There are countless websites, books and apps on learning how to meditate. It requires discipline and a small amount of time each day but the rewards are immeasurable.

Breathing, learning to breathe properly, fully and deeply will lower stress and increase positivity. This is a form of ‘mini-meditation’, as all meditations have a focus on the breath as a component. When you are feeling stressed, stop and take in 10 deep breaths, inhalations and exhalations. It will lower your heart rate and blood pressure, release oxytocin, improve your vagal tone, lower cortisol and you will feel better after.

9. Signature Strengths signature strength – Martin Seligman at the University of Pennsylvania, has made available a website with a large number of questionnaires and it includes one which can determine your strengths. This is a 240 question survey to determine which of the 24 strengths are more predominant for an individual and in what order. These 24 strengths include social intelligence, bravery, diligence, kindness and many others. The 5 for which one is rated highest are that person’s signature strengths. Studies show that to incorporate our signature strengths into our job and into our daily life is very satisfying and fulfilling. In fact just completing a single task using our signature strengths fully will have a lasting positive effect for a couple of months. If we can incorporate these into our job, our marriage, our family, we can have a dramatic positive effect that can be very long lasting and even permanent.

10. Positivity portfolios – Fredrickson devised the strategy of creating a portfolio or memorabilia to demonstrate how any of the 10 aspects of positivity, such as joy, gratitude or love, play a role in one’s life. It might be a series of photos, a screensaver, a collection of paraphernalia, a montage or any of a number of possible ways to commemorate positivity that is meaningful to the person. These portfolios should be built with care and consideration. It is suggested to take up to a week to build one. After all it is designed to be a testimony to a particular element of positivity in your life. Fredrickson describes how to build positivity portfolios in more detail in her book, ‘Positivity’.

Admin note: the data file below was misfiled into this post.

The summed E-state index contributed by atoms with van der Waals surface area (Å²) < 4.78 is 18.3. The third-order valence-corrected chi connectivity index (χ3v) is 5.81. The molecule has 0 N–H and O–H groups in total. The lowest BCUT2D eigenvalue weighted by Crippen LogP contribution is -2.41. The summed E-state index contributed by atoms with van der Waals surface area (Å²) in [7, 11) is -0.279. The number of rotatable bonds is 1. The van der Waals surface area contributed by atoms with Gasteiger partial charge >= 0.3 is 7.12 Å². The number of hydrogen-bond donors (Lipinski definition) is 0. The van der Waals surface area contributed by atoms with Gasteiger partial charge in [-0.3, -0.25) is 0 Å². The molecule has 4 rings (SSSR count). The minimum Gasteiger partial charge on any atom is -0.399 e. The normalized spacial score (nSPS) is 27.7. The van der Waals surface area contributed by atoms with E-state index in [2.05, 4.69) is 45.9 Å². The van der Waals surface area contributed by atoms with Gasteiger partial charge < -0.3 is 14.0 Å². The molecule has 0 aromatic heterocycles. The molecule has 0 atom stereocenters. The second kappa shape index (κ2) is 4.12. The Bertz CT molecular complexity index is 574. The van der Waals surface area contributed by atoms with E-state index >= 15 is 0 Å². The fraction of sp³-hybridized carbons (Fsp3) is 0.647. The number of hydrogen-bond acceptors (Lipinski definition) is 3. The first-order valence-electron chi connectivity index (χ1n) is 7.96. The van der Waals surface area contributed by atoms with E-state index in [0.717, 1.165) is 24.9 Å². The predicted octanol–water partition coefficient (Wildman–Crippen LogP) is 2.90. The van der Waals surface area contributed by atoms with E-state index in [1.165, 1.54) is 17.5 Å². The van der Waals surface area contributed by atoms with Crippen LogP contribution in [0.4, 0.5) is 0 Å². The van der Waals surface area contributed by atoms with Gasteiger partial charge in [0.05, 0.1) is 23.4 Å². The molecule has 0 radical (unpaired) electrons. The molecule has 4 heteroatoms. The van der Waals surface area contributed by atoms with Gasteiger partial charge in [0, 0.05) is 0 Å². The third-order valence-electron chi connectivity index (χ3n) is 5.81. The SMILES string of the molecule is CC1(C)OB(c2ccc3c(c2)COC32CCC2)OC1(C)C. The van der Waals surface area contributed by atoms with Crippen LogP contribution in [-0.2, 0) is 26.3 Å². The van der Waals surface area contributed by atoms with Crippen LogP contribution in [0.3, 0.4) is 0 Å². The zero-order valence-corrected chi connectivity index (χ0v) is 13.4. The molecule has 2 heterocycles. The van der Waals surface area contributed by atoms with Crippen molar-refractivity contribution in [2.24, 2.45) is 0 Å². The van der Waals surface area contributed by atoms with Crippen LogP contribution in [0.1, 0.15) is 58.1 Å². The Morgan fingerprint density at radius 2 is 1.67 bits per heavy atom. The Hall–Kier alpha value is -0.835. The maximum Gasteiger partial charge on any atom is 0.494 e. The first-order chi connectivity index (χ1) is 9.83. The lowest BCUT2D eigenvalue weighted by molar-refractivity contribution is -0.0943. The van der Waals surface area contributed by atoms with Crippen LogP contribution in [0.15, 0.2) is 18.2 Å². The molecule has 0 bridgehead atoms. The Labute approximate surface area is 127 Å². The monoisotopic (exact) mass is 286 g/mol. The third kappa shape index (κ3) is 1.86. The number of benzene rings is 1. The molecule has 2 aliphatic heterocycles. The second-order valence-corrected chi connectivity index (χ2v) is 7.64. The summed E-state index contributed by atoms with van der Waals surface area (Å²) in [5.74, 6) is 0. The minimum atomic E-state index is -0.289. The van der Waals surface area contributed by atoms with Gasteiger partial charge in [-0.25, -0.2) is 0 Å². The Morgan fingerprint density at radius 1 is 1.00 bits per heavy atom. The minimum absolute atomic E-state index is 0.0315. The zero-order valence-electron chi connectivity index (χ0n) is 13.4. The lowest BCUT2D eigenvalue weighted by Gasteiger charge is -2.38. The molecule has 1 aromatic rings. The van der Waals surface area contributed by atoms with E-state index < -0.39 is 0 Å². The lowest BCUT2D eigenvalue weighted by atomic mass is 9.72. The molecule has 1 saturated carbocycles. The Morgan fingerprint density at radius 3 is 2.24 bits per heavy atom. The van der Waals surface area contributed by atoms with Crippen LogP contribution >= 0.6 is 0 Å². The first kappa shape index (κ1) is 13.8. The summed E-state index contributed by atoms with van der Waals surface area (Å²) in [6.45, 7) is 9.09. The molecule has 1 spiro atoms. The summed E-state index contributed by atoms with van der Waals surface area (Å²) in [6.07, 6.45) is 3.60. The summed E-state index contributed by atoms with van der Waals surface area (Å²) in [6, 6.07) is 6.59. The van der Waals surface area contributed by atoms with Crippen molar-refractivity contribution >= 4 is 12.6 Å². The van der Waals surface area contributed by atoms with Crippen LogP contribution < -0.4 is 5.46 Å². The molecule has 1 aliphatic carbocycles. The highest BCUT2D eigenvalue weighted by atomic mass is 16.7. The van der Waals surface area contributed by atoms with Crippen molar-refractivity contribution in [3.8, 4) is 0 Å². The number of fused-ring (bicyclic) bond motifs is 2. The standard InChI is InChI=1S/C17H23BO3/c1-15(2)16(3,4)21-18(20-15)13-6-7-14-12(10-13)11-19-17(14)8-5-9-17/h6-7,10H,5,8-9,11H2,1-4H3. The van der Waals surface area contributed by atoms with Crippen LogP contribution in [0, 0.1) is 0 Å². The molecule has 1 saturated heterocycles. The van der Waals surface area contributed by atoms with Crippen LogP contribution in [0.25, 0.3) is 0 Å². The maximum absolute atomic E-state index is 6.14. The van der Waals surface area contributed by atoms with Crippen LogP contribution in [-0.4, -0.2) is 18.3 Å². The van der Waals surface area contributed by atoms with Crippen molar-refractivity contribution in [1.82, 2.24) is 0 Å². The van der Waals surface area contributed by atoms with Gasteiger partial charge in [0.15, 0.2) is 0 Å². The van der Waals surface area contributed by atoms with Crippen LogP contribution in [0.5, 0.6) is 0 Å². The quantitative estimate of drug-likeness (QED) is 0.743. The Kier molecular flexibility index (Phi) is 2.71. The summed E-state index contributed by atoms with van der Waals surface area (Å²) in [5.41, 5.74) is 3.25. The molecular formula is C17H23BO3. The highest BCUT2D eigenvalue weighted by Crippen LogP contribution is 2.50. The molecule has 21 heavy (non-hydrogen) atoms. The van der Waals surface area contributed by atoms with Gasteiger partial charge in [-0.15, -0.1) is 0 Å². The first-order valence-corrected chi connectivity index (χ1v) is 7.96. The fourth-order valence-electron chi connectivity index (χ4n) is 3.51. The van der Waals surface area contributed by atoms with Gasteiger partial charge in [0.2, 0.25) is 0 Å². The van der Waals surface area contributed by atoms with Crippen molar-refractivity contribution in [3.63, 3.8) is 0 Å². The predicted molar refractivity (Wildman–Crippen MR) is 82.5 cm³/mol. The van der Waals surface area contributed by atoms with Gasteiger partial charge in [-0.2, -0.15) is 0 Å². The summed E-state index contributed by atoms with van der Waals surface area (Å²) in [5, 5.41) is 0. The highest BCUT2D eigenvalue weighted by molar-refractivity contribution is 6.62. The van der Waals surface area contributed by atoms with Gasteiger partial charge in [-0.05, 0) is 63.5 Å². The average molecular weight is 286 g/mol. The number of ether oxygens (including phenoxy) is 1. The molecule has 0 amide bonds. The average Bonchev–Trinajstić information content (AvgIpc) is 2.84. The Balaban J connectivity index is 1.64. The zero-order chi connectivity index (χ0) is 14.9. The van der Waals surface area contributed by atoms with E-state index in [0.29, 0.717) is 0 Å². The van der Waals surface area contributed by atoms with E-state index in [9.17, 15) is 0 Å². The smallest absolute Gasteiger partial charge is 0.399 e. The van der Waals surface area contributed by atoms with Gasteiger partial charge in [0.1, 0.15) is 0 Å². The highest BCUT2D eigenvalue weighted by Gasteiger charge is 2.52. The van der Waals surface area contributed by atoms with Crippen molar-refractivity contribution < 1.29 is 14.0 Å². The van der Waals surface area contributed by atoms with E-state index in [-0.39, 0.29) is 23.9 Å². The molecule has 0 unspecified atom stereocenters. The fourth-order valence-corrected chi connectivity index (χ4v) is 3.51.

Positivity has been documented to contribute to help build better physical and mental health as well as business success. Almost half of the positivity or happiness we experience is within our control. We can modify the way we think and create lasting patterns of happiness and positivity using a large number of well researched positivity tools. It is not for the faint-hearted; it takes work and dedication in the same way one would embark on a weight-loss or exercise program or learn to play a musical instrument, yet is well worth the effort. I challenge you to take on the task of improving your own personal positivity. Leadership starts at the top. What can you do to improve your own positivity? What effect could it have on your business, your happiness, your health? I encourage you to explore the work of the authors discussed above, look at their websites, do your own research and find the strategies that work best for you.